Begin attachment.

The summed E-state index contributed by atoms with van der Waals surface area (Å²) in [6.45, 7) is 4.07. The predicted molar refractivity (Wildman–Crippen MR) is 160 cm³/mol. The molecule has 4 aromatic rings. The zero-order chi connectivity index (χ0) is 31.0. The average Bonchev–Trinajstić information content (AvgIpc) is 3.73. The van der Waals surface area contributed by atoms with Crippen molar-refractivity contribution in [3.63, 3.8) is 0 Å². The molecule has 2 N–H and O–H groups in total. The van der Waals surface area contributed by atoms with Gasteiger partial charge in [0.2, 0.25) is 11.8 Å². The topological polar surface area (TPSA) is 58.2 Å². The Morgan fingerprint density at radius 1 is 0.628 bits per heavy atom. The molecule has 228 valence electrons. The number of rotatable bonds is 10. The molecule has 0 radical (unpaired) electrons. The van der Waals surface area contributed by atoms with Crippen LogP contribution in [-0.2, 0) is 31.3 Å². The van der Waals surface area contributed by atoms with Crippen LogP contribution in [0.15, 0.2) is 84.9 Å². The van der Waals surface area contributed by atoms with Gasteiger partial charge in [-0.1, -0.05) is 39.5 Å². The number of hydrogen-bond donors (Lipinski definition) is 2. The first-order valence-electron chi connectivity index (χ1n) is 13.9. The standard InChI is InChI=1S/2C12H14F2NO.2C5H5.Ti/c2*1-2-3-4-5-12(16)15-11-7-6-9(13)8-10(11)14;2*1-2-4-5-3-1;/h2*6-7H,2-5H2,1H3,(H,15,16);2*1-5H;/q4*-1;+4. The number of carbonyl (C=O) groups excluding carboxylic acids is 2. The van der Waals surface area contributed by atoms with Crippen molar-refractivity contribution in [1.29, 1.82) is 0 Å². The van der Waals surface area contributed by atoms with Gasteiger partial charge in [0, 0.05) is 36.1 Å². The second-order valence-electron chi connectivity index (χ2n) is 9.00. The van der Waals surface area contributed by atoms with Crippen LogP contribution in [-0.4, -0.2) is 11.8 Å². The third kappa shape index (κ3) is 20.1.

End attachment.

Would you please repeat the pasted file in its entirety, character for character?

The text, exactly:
The summed E-state index contributed by atoms with van der Waals surface area (Å²) in [6.45, 7) is 4.07. The predicted molar refractivity (Wildman–Crippen MR) is 160 cm³/mol. The molecule has 4 aromatic rings. The zero-order chi connectivity index (χ0) is 31.0. The average Bonchev–Trinajstić information content (AvgIpc) is 3.73. The van der Waals surface area contributed by atoms with Crippen molar-refractivity contribution in [3.63, 3.8) is 0 Å². The molecule has 2 N–H and O–H groups in total. The van der Waals surface area contributed by atoms with Gasteiger partial charge in [0.2, 0.25) is 11.8 Å². The topological polar surface area (TPSA) is 58.2 Å². The Morgan fingerprint density at radius 1 is 0.628 bits per heavy atom. The molecule has 228 valence electrons. The number of rotatable bonds is 10. The molecule has 0 radical (unpaired) electrons. The van der Waals surface area contributed by atoms with Crippen LogP contribution in [-0.2, 0) is 31.3 Å². The van der Waals surface area contributed by atoms with Crippen LogP contribution in [0.15, 0.2) is 84.9 Å². The van der Waals surface area contributed by atoms with Gasteiger partial charge in [-0.1, -0.05) is 39.5 Å². The number of hydrogen-bond donors (Lipinski definition) is 2. The first-order valence-electron chi connectivity index (χ1n) is 13.9. The standard InChI is InChI=1S/2C12H14F2NO.2C5H5.Ti/c2*1-2-3-4-5-12(16)15-11-7-6-9(13)8-10(11)14;2*1-2-4-5-3-1;/h2*6-7H,2-5H2,1H3,(H,15,16);2*1-5H;/q4*-1;+4. The number of carbonyl (C=O) groups excluding carboxylic acids is 2. The van der Waals surface area contributed by atoms with Crippen molar-refractivity contribution in [1.29, 1.82) is 0 Å². The van der Waals surface area contributed by atoms with Gasteiger partial charge in [0, 0.05) is 36.1 Å². The second-order valence-electron chi connectivity index (χ2n) is 9.00. The van der Waals surface area contributed by atoms with Crippen LogP contribution in [-0.4, -0.2) is 11.8 Å². The third kappa shape index (κ3) is 20.1.